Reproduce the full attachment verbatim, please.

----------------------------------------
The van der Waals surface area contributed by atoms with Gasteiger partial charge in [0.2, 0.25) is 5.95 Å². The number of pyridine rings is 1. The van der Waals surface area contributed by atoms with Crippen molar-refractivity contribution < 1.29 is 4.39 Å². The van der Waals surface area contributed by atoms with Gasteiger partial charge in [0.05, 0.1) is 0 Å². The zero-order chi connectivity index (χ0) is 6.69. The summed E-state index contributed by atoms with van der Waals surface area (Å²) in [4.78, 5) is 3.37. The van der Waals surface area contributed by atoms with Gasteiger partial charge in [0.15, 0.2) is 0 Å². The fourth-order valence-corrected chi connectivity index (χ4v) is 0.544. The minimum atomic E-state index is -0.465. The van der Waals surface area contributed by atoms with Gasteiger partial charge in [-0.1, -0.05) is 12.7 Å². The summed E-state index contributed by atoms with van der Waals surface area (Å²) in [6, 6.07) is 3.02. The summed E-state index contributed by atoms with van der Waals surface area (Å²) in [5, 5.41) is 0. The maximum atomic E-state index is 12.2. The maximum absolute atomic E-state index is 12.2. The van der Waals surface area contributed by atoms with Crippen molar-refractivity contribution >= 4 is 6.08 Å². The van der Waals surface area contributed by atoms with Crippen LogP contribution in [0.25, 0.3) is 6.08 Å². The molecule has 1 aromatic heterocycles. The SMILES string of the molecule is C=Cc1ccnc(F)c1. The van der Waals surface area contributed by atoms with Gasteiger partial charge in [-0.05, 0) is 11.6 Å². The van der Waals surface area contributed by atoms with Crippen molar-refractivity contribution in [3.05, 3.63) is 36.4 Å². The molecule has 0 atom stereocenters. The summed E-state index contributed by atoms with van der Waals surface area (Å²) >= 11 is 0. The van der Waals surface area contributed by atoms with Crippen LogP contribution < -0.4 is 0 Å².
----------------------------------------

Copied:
The van der Waals surface area contributed by atoms with Gasteiger partial charge in [0.2, 0.25) is 5.95 Å². The number of pyridine rings is 1. The van der Waals surface area contributed by atoms with Crippen molar-refractivity contribution < 1.29 is 4.39 Å². The van der Waals surface area contributed by atoms with Gasteiger partial charge in [0.05, 0.1) is 0 Å². The zero-order chi connectivity index (χ0) is 6.69. The summed E-state index contributed by atoms with van der Waals surface area (Å²) in [4.78, 5) is 3.37. The van der Waals surface area contributed by atoms with Gasteiger partial charge in [0.15, 0.2) is 0 Å². The fourth-order valence-corrected chi connectivity index (χ4v) is 0.544. The minimum atomic E-state index is -0.465. The van der Waals surface area contributed by atoms with Gasteiger partial charge in [-0.1, -0.05) is 12.7 Å². The summed E-state index contributed by atoms with van der Waals surface area (Å²) in [6, 6.07) is 3.02. The summed E-state index contributed by atoms with van der Waals surface area (Å²) in [5, 5.41) is 0. The maximum atomic E-state index is 12.2. The maximum absolute atomic E-state index is 12.2. The van der Waals surface area contributed by atoms with Crippen molar-refractivity contribution >= 4 is 6.08 Å². The van der Waals surface area contributed by atoms with Crippen LogP contribution in [0.25, 0.3) is 6.08 Å². The molecule has 1 aromatic heterocycles. The SMILES string of the molecule is C=Cc1ccnc(F)c1. The van der Waals surface area contributed by atoms with Gasteiger partial charge in [-0.05, 0) is 11.6 Å². The van der Waals surface area contributed by atoms with Crippen molar-refractivity contribution in [3.05, 3.63) is 36.4 Å². The molecule has 0 atom stereocenters. The summed E-state index contributed by atoms with van der Waals surface area (Å²) >= 11 is 0. The van der Waals surface area contributed by atoms with Crippen LogP contribution < -0.4 is 0 Å².